"There has been growing concern within our industry that the disposal of traditional plastics is too wasteful ...," says Jim Happ, president of Labcon. "Labcon previously supplied conventional plastic trays that were thrown away or reclaimed through Labcon's recycle program. Now we are planning to launch a composting program to complement this initiative."
Bioverse is using Mirel to produce a new biodegradable version of its AquaSphere PRO pond and lake treatment system for golf courses. The AquaSphere is a submersible, plastic-enclosed water treatment system.
The big payoff for Mirel and products like it will be in consumer product applications, such as computer housings and keyboards, cell phone housings, personal digital assistants and automotive parts.
Hewlett-Packard, a leader in trying more environmentally materials, tested starch-based plastics, which failed in even minimal heat tests.
"What's held us back so far is that we're working out of a small pilot plant in Clinton, IA," says Findlen. But the capacity to produce Mirel from the factory will soon grow from 25,000 lb per month to 110 million lb per year early in 2010. Infrastructure is in place to boost capacity fourfold. Metabolix CEO Rick Eno estimates that the potential revenues from a fully developed plant are more than $1 billion.
Another potential problem is the feedstock source for Mirel in Iowa - corn sugar via a fermentation process. Here's how Metabolix deals with the corn issue:
Â· At full capacity, it says the Telles production plant in Clinton, IA that produces Mirel will use less than 0.05 percent of the global production of corn annually.
Â· Locally grown field corn will be used as the feedstock.
DuPont is also using corn as a feedstock for a major dive into biobased plastics, but its marketing approach is different from the one used by Metabolix. "Our goal from the very beginning was to develop materials that offered equal or superior performance to the competitive materials," Marsha A. Craig, DuPont's global business manager for renewably sourced materials, told Design News in an interview at last June's National Plastic Exposition.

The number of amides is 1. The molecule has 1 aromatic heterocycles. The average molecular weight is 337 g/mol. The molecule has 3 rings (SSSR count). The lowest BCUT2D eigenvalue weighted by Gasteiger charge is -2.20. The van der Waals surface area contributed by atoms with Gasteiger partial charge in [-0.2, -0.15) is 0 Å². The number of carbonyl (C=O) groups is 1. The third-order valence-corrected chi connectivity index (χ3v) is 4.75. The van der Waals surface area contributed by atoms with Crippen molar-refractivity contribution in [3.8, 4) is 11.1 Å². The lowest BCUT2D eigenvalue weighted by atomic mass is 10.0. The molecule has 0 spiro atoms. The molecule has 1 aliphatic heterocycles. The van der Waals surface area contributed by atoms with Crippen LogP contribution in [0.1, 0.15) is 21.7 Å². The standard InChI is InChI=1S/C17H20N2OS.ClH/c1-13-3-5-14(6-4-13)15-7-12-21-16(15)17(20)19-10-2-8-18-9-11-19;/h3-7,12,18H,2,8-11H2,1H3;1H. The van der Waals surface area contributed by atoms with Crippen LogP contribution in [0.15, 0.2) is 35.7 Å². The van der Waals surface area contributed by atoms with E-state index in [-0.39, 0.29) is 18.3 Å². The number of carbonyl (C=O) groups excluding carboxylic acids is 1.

DuPont is using its corn-based polymer as part of an alloy that mostly contains petroleum-based plastics. That's an approach also being taken in Japan for components in cars and cell phones. That approach disregards one of the two arguments employed by Telles - biodegradability, and totally focuses on the carbon footprint issue. That approach has two other big advantages: it improves the economics of the bio option, and improves mechanical properties for engineering applications.
DuPont's Sorona will be priced in the $2-$3 range, and offers better engineering properties than the moldable Mirel.
The long-range plan at Metabolix is to produce PHA within plants such as switchgrass, sugarcane and industrial oilseeds using modern biotechnology. Switchgrass yields 3.7 percent of polymer within its leaves and 1.2 percent in the total plant. Researchers hope to move away from a crop viewed as a food source, and also to improve the economics of their PHA.
Nobody said it is easy being green, but for some applications - and possibly many - they increasingly may make sense.